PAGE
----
Chronological bibliography—
A history of Virginia : from its discovery and settlement by Europeans to the present time (Philadelphia : Carey & Hart, 1846-1848), 2 v. ; 22 cm.  Contents include: vol. 1. Containing the history of the colony to the peace of Paris, in 1763; vol. 2. Containing the history of the colony and of the state from 1763 to the retrocession of Alexandria in 1847, with a review of the present condition of Virginia.  Imprint of v. 2: Richmond : Drinker and Morris ; New York ; London : Wiley and Putnam, 1848.  [HP #1533]
Vol. 1 online at;view=toc;idno=31735054780162
Vol. 2 online at;view=toc;idno=31735054780204

Reports of criminal trials in the circuit, state and United States courts, held in Richmond, Virginia. Richmond, Va.: G.M. West & Brother, 1851), 120 p. Reprinted, New York, 1937. And again reprinted as Howison’s Criminal trials of Virginia. Buffalo, N.Y.: Dennis, 1950, 1851. Online at

Cowan, Virginia M., An essay on “The world as it is” S.l.: s.n., 1857. Written by Virginia M. Cowan of Memphis, Tennessee, and read by R.R. Howison, Esq., at the commencement of the Richmond Female Institute, June 26th, 1857.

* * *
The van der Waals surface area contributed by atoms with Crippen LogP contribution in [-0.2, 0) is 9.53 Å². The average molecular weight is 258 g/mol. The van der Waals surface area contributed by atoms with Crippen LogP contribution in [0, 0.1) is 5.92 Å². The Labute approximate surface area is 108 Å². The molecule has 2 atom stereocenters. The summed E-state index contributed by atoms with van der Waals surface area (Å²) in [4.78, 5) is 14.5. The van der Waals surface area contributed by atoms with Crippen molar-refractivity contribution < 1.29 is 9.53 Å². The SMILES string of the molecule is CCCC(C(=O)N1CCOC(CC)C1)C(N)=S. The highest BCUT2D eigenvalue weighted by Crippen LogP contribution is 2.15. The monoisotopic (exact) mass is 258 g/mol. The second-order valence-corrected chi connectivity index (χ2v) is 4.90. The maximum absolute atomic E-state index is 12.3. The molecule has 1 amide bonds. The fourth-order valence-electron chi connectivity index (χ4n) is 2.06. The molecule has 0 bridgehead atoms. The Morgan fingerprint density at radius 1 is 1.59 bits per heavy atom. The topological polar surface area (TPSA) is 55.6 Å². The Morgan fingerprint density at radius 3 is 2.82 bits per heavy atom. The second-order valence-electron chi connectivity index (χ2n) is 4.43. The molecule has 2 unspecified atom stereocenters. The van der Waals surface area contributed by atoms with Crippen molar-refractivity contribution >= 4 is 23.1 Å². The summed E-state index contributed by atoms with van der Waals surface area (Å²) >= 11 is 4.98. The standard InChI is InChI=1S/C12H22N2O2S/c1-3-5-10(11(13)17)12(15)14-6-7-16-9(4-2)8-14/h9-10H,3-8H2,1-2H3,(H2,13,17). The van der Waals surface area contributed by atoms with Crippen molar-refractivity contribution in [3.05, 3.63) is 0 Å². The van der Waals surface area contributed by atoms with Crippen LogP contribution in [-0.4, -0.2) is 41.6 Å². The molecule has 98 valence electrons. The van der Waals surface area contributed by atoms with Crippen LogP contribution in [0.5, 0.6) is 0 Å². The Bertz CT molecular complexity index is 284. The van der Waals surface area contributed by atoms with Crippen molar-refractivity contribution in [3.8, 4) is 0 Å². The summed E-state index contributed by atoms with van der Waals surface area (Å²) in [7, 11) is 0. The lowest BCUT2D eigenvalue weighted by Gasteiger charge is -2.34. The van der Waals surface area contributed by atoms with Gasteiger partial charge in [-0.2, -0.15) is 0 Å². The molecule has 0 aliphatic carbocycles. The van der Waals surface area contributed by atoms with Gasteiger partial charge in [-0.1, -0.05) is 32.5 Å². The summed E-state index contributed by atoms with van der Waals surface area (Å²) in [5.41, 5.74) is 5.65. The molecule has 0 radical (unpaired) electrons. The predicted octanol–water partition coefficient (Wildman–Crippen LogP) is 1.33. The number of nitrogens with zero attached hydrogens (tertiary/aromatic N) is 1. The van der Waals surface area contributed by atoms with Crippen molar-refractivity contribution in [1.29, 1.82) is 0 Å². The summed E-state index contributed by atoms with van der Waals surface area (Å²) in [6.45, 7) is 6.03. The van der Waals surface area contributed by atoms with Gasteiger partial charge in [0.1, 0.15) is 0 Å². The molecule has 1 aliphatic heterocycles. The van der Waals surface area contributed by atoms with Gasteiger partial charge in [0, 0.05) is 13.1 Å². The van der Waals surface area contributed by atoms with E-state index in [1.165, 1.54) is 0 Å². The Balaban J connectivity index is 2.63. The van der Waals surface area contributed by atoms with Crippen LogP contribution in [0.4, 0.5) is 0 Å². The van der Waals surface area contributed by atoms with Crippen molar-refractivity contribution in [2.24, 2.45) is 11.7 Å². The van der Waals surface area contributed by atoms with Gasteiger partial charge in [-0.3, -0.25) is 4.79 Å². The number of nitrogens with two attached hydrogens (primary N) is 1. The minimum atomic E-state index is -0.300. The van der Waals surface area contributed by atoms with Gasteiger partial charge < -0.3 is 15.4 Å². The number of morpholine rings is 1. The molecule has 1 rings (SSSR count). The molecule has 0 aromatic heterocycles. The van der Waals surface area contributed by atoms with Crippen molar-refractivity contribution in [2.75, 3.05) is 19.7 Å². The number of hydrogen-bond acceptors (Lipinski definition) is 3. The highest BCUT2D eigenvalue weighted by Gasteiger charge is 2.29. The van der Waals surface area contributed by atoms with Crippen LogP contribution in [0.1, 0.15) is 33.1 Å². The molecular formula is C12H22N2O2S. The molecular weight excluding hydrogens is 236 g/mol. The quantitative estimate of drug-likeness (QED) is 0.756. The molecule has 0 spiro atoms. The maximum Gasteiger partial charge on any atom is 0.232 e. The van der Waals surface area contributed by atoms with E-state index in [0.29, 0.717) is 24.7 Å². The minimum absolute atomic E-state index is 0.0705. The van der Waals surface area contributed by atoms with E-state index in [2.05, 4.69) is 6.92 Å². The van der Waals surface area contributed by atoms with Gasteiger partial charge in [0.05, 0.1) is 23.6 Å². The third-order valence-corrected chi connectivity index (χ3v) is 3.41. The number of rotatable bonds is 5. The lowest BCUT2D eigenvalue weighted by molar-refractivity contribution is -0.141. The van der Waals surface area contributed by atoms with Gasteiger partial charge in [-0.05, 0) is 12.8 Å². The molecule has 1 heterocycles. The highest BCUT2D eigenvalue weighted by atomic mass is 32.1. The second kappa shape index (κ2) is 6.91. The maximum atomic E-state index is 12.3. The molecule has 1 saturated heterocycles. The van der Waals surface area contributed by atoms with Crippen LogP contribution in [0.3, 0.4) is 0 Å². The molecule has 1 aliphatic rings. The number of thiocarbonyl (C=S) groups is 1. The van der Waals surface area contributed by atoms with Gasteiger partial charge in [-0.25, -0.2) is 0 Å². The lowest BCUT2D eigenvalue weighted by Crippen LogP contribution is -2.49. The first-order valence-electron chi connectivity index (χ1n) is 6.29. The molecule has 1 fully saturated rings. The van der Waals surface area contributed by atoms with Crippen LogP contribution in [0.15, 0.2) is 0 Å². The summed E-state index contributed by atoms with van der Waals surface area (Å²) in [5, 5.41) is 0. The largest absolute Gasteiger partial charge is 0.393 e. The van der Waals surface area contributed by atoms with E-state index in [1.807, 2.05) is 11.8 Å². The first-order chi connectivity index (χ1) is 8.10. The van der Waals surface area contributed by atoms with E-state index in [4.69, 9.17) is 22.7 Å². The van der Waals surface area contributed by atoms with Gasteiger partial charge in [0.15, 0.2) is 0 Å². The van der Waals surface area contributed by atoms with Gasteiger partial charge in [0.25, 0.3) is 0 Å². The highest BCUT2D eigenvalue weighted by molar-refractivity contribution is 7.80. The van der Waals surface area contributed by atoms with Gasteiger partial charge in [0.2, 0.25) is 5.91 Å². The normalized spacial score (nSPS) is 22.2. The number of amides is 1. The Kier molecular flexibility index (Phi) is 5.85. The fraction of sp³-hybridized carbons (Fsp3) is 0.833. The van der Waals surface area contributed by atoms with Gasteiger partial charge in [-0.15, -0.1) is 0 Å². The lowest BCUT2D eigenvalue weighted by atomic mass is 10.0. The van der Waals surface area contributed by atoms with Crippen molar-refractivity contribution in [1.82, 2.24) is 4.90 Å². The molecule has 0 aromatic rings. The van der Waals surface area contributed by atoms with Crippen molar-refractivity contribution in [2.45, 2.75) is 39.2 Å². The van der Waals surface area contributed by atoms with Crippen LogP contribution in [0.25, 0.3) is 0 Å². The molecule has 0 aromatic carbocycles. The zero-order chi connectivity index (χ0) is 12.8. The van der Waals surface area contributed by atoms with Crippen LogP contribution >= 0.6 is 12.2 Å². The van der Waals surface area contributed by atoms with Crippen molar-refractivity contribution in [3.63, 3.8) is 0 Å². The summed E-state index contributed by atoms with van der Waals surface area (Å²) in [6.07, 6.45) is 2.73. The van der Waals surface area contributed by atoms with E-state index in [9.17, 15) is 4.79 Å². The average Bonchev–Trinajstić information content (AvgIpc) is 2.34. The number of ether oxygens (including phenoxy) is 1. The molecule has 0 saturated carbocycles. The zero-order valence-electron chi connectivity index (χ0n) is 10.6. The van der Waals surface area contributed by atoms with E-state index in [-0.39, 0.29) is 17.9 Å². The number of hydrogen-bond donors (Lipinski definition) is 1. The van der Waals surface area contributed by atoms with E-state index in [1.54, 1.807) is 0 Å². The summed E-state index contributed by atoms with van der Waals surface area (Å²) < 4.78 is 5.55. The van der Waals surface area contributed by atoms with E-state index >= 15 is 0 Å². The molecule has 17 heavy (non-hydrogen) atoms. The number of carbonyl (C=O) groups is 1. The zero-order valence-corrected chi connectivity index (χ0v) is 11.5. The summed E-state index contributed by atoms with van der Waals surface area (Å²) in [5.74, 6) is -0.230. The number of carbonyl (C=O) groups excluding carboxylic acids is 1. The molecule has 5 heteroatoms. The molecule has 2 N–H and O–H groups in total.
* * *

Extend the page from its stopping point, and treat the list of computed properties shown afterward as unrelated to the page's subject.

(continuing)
“History of the War.” 1834-1864, Article [v. 1-2, chapter 1], appearing in The Southern Literary Messenger. Richmond, Va.: 1834ff.

Mutual Benefit Life In. Co. vs. Atwood’s administratrix. D.M.–31 A. Richmond, Va., 1871.  33 p.

Fredericksburg: past, present and future. Fredericksburg, VA: R.B. Merchant, 1880. 52 p.  Reprinted, Fredericksburg, VA: J. Willard Adams, 1898. New ed., with supplement, 80 p.

God and Creation. Richmond, VA: West, Johnston & co., 1883.  578 p.

“The New Testament Plan of Educating Candidates for the Christian Ministry,” in The Southern Presbyterian Review, 34.4 (October 1883): 651-682.

Howison, Robert R., George D. Armstrong and Hugh Blair, Historical sketch of the Presbytery of East Hanover, Virginia. Richmond, VA: Whittet & Shepperson, 1887.  17 p.

A history of the United States of America. Intended for students in schools, academies, colleges, universities and at home, and for general readers. Richmond, VA: Everett Waddey Co., 1892.  936 p.

Posthumous Publications—
“Fredericksburg: Her People and Characters,” in The William and Mary Quarterly, 2nd Series, 2.4 (October 1922): 221-238.

“Dueling in Virginia,” in The William and Mary College Quarterly Historical Magazine, 2nd Series, 4.4 (October 1924): 217-244.

Works concerning Robert R. Howison—
Stephens, Trina A. Jr., Twice Forty Years Of Learning: An Educational Biography of Robert Reid Howison (1820-1906); Ph.D. dissertation, available online at